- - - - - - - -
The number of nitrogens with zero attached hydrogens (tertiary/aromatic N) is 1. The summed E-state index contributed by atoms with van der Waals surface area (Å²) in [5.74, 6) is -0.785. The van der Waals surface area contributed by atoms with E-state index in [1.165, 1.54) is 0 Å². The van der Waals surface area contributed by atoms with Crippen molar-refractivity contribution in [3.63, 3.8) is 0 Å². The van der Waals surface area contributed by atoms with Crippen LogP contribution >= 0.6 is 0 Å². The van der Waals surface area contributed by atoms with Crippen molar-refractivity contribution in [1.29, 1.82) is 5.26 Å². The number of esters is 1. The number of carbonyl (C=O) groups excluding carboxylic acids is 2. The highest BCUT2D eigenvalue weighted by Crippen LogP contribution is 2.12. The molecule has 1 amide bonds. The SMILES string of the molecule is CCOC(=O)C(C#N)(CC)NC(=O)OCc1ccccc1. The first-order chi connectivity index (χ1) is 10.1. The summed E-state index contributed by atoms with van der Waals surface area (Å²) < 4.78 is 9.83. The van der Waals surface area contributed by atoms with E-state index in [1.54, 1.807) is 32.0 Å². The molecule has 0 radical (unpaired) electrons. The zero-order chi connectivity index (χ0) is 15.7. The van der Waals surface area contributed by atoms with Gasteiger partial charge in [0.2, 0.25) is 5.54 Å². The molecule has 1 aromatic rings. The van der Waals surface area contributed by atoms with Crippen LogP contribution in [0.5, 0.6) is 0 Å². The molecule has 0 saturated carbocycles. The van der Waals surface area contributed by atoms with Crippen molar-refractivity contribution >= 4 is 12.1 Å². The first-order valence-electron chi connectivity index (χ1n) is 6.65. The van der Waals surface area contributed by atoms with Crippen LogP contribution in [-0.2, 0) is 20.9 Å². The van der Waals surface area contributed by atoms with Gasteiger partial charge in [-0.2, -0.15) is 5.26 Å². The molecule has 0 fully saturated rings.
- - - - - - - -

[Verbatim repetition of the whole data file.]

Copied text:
The number of nitrogens with zero attached hydrogens (tertiary/aromatic N) is 1. The summed E-state index contributed by atoms with van der Waals surface area (Å²) in [5.74, 6) is -0.785. The van der Waals surface area contributed by atoms with E-state index in [1.165, 1.54) is 0 Å². The van der Waals surface area contributed by atoms with Crippen molar-refractivity contribution in [3.63, 3.8) is 0 Å². The van der Waals surface area contributed by atoms with Crippen LogP contribution >= 0.6 is 0 Å². The van der Waals surface area contributed by atoms with Crippen molar-refractivity contribution in [1.29, 1.82) is 5.26 Å². The number of esters is 1. The number of carbonyl (C=O) groups excluding carboxylic acids is 2. The highest BCUT2D eigenvalue weighted by Crippen LogP contribution is 2.12. The molecule has 1 amide bonds. The SMILES string of the molecule is CCOC(=O)C(C#N)(CC)NC(=O)OCc1ccccc1. The first-order chi connectivity index (χ1) is 10.1. The summed E-state index contributed by atoms with van der Waals surface area (Å²) < 4.78 is 9.83. The van der Waals surface area contributed by atoms with E-state index in [1.54, 1.807) is 32.0 Å². The molecule has 0 radical (unpaired) electrons. The zero-order chi connectivity index (χ0) is 15.7. The van der Waals surface area contributed by atoms with Gasteiger partial charge in [0.2, 0.25) is 5.54 Å². The molecule has 1 aromatic rings. The van der Waals surface area contributed by atoms with Crippen LogP contribution in [0.5, 0.6) is 0 Å². The molecule has 0 saturated carbocycles. The van der Waals surface area contributed by atoms with Crippen molar-refractivity contribution >= 4 is 12.1 Å². The first-order valence-electron chi connectivity index (χ1n) is 6.65. The van der Waals surface area contributed by atoms with Crippen LogP contribution in [-0.2, 0) is 20.9 Å². The van der Waals surface area contributed by atoms with Gasteiger partial charge in [-0.2, -0.15) is 5.26 Å². The molecule has 0 fully saturated rings.